The trap of financial indicators

One of the most relevant points is to get out of the trap of purely financial indicators.

I remember the great management revolution of the 90's and the attempt to bring management improvement and innovation to small and micro companies. There was an iron logic reinforcing the relevance of this work. As SMEs were the majority, any incremental gain would have a big impact on productivity as a whole.

In a debate in the 90s, I argued with Luciano Coutinho, defender of the concept of national champions – one of the main hallmarks of the developmentalist school. And I highlighted the lack of indicators on micro aspects of the economy. For example, a group of small companies, working in a consortium, would represent a relevant efficiency gain for the economy. And yet, this gain was not measured.

This brings us to another important area of ​​economics, and little considered in the country: the analysis of the externalities of public and private investments. That is, the indirect consequences of these investments, in the social, environmental and development fields, especially to overcome one of the great marks of underdevelopment in Brazilian market thinking: the fallacy of composition.

A clear example was the distribution of research investments over the new campuses. There was an intense reaction from researchers in the São Paulo-Rio de Janeiro-Belo Horizonte triangle. As they have the best public institutions, it was assumed that each cent invested in them would be more efficient than the cents invested in new institutions, with no research tradition.

Reality has shown the opposite. The new institutes took the research concept to the different regions, allowing the creation of very efficient policies, research consortia funded by Petrobras and the National Confederation of Industry, bringing new blood to researchers and, above all, a greater focus on solving problems. regional problems.

Another challenge was the enormous concentration of power in national slaughterhouses. It turned JBS into an international champion, but what were the results for the meat and leather production chain? Now, what would impact the country would be JBS as an instrument for modernizing livestock production. On the contrary, its power – and that of other slaughterhouses – caused huge imbalances in livestock and in the leather industry. With that, the national champion went international, with a very low contribution to the systemic development of the sector.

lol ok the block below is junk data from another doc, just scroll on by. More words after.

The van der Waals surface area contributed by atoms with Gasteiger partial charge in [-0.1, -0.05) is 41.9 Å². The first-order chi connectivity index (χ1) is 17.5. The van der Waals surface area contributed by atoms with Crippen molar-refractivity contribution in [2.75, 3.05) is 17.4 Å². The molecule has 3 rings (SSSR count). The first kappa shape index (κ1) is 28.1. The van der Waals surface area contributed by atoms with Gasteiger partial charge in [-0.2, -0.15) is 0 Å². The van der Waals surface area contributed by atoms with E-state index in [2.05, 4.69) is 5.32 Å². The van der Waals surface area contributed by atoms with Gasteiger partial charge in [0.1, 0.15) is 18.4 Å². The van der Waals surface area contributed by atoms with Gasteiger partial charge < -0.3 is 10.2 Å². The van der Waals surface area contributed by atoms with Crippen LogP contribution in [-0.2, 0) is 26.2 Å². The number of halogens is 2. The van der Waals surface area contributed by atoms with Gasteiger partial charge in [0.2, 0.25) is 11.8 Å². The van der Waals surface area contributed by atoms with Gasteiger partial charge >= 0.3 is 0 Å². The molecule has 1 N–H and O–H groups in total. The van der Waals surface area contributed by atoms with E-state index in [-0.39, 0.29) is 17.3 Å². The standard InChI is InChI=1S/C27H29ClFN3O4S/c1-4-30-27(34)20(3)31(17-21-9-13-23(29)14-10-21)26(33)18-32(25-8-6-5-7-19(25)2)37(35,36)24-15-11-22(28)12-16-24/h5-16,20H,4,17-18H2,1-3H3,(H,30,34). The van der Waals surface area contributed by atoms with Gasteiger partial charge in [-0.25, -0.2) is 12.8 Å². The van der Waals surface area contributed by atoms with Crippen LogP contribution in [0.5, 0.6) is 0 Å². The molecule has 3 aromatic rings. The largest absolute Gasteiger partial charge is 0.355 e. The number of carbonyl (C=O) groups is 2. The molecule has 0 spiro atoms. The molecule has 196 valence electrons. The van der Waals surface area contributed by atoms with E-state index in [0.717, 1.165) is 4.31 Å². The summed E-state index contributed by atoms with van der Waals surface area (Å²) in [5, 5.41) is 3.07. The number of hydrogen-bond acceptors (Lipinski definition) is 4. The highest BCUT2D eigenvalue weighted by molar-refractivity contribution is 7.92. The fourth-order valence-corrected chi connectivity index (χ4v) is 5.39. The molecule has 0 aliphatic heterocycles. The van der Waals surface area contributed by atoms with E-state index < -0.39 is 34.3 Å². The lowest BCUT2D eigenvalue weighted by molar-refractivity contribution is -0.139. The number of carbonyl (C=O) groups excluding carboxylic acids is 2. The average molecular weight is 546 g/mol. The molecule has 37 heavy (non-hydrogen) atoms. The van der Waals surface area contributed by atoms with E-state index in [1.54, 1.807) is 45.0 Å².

Another very relevant topic was social-racial quotas in public universities. The reaction of the idiots of objectivity is that, by placing less prepared students in universities, there would be a loss of quality in teaching.

The logic of inclusion is that there was an asymmetry at the start – the difference in education and opportunity between public and private school students. Once this asymmetry was circumvented by quotas, what was seen – and was proven by Unicamp – is that the generation of quota holders, on average, performs better than the average of non-quota holders, knowing that studying is the only way to overcome the curse of socioeconomic barriers.

And, if the potential of a country is measured by the sum of potentialities used by its population, how can we leave out the majority of the population, black and poor?

There are countless other essential themes, within a development project, such as the State's purchasing capacity – fundamental in sectors such as medicines and, in other times, in the construction of platforms by Petrobras.

 

developmentalism

Going back to the beginning of our conversation, what about the developmental principles of increasing public investment?

Public investments cannot be seen exclusively from the perspective of economic economic recovery – as they are usually treated –, but as an essential part of development, that is, in a long-term time horizon. As well as the appreciation of domestic production, the use of the consumer market as a bargain for the transfer of technology by multinationals – as was done by Brazil in the 50s and by China in the third millennium.

There is no silver bullet for development.

The great development project will be the one that encompasses all these policies simultaneously, with a direct focus on the best of Brazil: Brazilians. And the great statesman will be the one who joins all these pieces into a logical whole and knows how to explain the whole to the country, stimulating the great pact of development in small, medium and large companies, in social arrangements, in cooperatives, in APLs, in social movements .

And hail Manoel Bonfim, Celso Furtado, Josué de Castro, Rômulo de Almeida, Anisio Teixeira, Paulo Freire, João Paulo dos Reis Velloso, hail the brilliant generation of the 60s, cut down by the military coup and, later, by the stultifying contemporary economicism.

* Luis Nassif is a journalist, editor of Jornal GGN. Author, among other books, of the spreadsheet heads (Ediouro).

Originally published on GGN newspaper.